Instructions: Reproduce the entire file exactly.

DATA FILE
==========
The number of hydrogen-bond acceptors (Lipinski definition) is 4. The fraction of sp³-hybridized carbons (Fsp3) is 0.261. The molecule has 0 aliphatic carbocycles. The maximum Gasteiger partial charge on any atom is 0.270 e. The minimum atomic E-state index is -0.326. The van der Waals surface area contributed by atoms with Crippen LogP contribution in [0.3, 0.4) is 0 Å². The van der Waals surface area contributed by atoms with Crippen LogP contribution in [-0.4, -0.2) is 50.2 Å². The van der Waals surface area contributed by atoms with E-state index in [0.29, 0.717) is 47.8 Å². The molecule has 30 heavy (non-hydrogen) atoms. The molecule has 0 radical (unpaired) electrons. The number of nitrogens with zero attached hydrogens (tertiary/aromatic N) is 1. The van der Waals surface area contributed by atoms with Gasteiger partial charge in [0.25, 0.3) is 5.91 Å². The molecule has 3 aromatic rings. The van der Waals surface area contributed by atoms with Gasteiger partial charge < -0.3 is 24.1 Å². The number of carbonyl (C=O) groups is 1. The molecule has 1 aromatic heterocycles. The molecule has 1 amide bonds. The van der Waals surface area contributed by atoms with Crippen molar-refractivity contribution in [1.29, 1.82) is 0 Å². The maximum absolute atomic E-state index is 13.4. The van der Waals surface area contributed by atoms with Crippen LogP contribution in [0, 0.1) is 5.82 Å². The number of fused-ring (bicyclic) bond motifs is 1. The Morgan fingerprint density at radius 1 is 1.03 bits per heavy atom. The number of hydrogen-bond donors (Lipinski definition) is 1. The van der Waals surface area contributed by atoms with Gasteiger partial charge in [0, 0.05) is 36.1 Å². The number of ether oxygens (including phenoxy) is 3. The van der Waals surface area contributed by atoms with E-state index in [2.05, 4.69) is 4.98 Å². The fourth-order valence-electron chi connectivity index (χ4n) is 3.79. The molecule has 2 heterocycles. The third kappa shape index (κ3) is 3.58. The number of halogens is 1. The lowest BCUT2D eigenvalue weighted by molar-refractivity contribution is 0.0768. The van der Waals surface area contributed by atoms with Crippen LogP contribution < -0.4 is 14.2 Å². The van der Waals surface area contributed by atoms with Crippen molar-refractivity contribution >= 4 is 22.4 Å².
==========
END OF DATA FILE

The number of hydrogen-bond acceptors (Lipinski definition) is 4. The fraction of sp³-hybridized carbons (Fsp3) is 0.261. The molecule has 0 aliphatic carbocycles. The maximum Gasteiger partial charge on any atom is 0.270 e. The minimum atomic E-state index is -0.326. The van der Waals surface area contributed by atoms with Crippen LogP contribution in [0.3, 0.4) is 0 Å². The van der Waals surface area contributed by atoms with Crippen LogP contribution in [-0.4, -0.2) is 50.2 Å². The van der Waals surface area contributed by atoms with E-state index in [0.29, 0.717) is 47.8 Å². The molecule has 30 heavy (non-hydrogen) atoms. The molecule has 0 radical (unpaired) electrons. The number of nitrogens with zero attached hydrogens (tertiary/aromatic N) is 1. The van der Waals surface area contributed by atoms with Gasteiger partial charge in [0.25, 0.3) is 5.91 Å². The molecule has 3 aromatic rings. The van der Waals surface area contributed by atoms with Gasteiger partial charge < -0.3 is 24.1 Å². The number of carbonyl (C=O) groups is 1. The molecule has 1 aromatic heterocycles. The molecule has 1 amide bonds. The van der Waals surface area contributed by atoms with Crippen molar-refractivity contribution in [1.29, 1.82) is 0 Å². The maximum absolute atomic E-state index is 13.4. The van der Waals surface area contributed by atoms with Crippen LogP contribution in [0, 0.1) is 5.82 Å². The number of fused-ring (bicyclic) bond motifs is 1. The Morgan fingerprint density at radius 1 is 1.03 bits per heavy atom. The number of hydrogen-bond donors (Lipinski definition) is 1. The van der Waals surface area contributed by atoms with Gasteiger partial charge in [0, 0.05) is 36.1 Å². The number of ether oxygens (including phenoxy) is 3. The van der Waals surface area contributed by atoms with E-state index in [2.05, 4.69) is 4.98 Å². The fourth-order valence-electron chi connectivity index (χ4n) is 3.79. The molecule has 2 heterocycles. The third kappa shape index (κ3) is 3.58. The number of halogens is 1. The lowest BCUT2D eigenvalue weighted by molar-refractivity contribution is 0.0768. The van der Waals surface area contributed by atoms with Crippen LogP contribution < -0.4 is 14.2 Å². The van der Waals surface area contributed by atoms with Crippen molar-refractivity contribution >= 4 is 22.4 Å².